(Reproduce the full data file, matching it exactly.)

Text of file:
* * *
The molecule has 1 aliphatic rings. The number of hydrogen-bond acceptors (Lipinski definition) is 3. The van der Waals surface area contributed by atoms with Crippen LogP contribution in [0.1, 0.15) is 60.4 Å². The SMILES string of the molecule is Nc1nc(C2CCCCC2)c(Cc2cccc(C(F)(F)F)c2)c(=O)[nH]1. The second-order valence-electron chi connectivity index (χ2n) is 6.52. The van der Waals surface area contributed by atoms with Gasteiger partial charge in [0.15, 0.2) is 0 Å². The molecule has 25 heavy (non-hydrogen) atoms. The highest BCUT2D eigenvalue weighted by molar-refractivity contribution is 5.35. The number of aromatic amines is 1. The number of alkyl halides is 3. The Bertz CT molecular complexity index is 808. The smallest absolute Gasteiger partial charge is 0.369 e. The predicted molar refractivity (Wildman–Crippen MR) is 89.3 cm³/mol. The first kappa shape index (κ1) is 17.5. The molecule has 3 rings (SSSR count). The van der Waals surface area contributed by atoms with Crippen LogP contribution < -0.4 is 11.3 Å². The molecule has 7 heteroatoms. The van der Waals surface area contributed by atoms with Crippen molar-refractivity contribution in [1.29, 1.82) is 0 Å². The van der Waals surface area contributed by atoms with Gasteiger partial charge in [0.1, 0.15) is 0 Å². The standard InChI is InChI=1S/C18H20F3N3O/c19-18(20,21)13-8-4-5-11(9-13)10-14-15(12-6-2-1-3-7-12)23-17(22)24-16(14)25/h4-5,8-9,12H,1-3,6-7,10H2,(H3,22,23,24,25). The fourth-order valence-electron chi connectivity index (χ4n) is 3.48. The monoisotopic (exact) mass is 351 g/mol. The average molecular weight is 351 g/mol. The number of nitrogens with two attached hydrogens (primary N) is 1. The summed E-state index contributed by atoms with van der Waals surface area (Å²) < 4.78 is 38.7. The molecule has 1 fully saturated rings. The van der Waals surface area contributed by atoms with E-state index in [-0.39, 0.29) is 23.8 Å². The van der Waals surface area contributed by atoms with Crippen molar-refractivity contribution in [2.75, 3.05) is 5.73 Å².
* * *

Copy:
The molecule has 1 aliphatic rings. The number of hydrogen-bond acceptors (Lipinski definition) is 3. The van der Waals surface area contributed by atoms with Crippen LogP contribution in [0.1, 0.15) is 60.4 Å². The SMILES string of the molecule is Nc1nc(C2CCCCC2)c(Cc2cccc(C(F)(F)F)c2)c(=O)[nH]1. The second-order valence-electron chi connectivity index (χ2n) is 6.52. The van der Waals surface area contributed by atoms with Gasteiger partial charge in [0.15, 0.2) is 0 Å². The molecule has 25 heavy (non-hydrogen) atoms. The highest BCUT2D eigenvalue weighted by molar-refractivity contribution is 5.35. The number of aromatic amines is 1. The number of alkyl halides is 3. The Bertz CT molecular complexity index is 808. The smallest absolute Gasteiger partial charge is 0.369 e. The predicted molar refractivity (Wildman–Crippen MR) is 89.3 cm³/mol. The first kappa shape index (κ1) is 17.5. The molecule has 3 rings (SSSR count). The van der Waals surface area contributed by atoms with Crippen LogP contribution < -0.4 is 11.3 Å². The molecule has 7 heteroatoms. The van der Waals surface area contributed by atoms with Crippen molar-refractivity contribution in [1.29, 1.82) is 0 Å². The van der Waals surface area contributed by atoms with Gasteiger partial charge in [0.1, 0.15) is 0 Å². The standard InChI is InChI=1S/C18H20F3N3O/c19-18(20,21)13-8-4-5-11(9-13)10-14-15(12-6-2-1-3-7-12)23-17(22)24-16(14)25/h4-5,8-9,12H,1-3,6-7,10H2,(H3,22,23,24,25). The fourth-order valence-electron chi connectivity index (χ4n) is 3.48. The monoisotopic (exact) mass is 351 g/mol. The average molecular weight is 351 g/mol. The number of nitrogens with two attached hydrogens (primary N) is 1. The summed E-state index contributed by atoms with van der Waals surface area (Å²) < 4.78 is 38.7. The molecule has 1 fully saturated rings. The van der Waals surface area contributed by atoms with E-state index in [-0.39, 0.29) is 23.8 Å². The van der Waals surface area contributed by atoms with Crippen molar-refractivity contribution in [2.75, 3.05) is 5.73 Å².